C. L. Degen, M. Poggio, H. J. Mamin, C. T. Rettner, D. Rugar Nanoscale magnetic resonance imaging PNAS 2009, doi: 10.1073/pnas.0812068106.
We have combined ultrasensitive magnetic resonance force microscopy (MRFM) with 3D image reconstruction to achieve magnetic resonance imaging (MRI) with resolution <10 nm. The image reconstruction converts measured magnetic force data into a 3D map of nuclear spin density, taking advantage of the unique characteristics of the 'resonant slice' that is projected outward from a nanoscale magnetic tip. The basic principles are demonstrated by imaging the 1H spin density within individual tobacco mosaic virus particles sitting on a nanometer-thick layer of adsorbed hydrocarbons. This result, which represents a 100 million-fold improvement in volume resolution over conventional MRI, demonstrates the potential of MRFM as a tool for 3D, elementally selective imaging on the nanometer scale.
I think it's important to emphasize that this is a nanoscale magnetic imaging technique. The summary implies that they created a conventional MRI that has nanoscale resolution, as if they can now image a person's brain and pick out individual cells and molecules. That is not the case! And that is likely to never be possible (given the frequencies of radiation that MRI uses and the diffraction limit that applies to far-field imaging.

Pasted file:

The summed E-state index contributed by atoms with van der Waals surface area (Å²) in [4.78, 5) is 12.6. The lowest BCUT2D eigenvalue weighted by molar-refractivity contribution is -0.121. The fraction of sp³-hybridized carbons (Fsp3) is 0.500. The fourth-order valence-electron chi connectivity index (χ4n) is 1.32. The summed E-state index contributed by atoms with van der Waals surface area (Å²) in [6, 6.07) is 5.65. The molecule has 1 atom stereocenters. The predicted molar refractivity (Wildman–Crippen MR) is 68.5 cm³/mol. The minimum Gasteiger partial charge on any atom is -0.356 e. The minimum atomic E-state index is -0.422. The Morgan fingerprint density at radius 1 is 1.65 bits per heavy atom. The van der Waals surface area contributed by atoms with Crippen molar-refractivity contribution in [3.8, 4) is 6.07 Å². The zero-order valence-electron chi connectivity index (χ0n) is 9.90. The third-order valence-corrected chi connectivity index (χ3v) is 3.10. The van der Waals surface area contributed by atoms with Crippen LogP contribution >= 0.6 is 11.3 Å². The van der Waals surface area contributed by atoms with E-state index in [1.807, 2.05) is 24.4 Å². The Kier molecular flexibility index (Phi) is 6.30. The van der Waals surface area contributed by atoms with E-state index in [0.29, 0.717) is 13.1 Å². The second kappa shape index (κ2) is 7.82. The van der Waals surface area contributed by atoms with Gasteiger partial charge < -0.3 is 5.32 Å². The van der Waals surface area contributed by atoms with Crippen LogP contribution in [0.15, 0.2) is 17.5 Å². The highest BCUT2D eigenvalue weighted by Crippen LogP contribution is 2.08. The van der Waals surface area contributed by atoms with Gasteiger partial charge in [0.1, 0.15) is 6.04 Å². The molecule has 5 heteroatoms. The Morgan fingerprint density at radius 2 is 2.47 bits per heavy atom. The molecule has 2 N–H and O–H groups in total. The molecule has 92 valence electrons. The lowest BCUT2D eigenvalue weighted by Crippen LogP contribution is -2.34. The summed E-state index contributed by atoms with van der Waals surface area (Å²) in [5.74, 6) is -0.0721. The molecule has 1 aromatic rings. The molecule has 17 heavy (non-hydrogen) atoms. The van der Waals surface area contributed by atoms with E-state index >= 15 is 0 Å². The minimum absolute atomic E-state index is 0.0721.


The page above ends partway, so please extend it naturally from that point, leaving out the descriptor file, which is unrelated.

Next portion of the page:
That having been said, this is still a very cool and noteworthy piece of science. Scientists use a variety of nanoscale imaging tools (atomic force microscopes, electron microscopes, etc.), but having the ability to do nanoscale magnetic imaging is amazing. In the article they do a 3D reconstruction of a tobacco mosaic virus. One of the great things about MRI is that is has some amount of chemical selectivity: there are different magnetic imaging modes that can differentiate based on makeup. This nanoscale analog can use similar tricks: instead of just getting images of surface topography or electron density, it could actually determine the chemical makeup within nanostructures. I expect this will become a very powerful technique for nano-imaging over the next decade.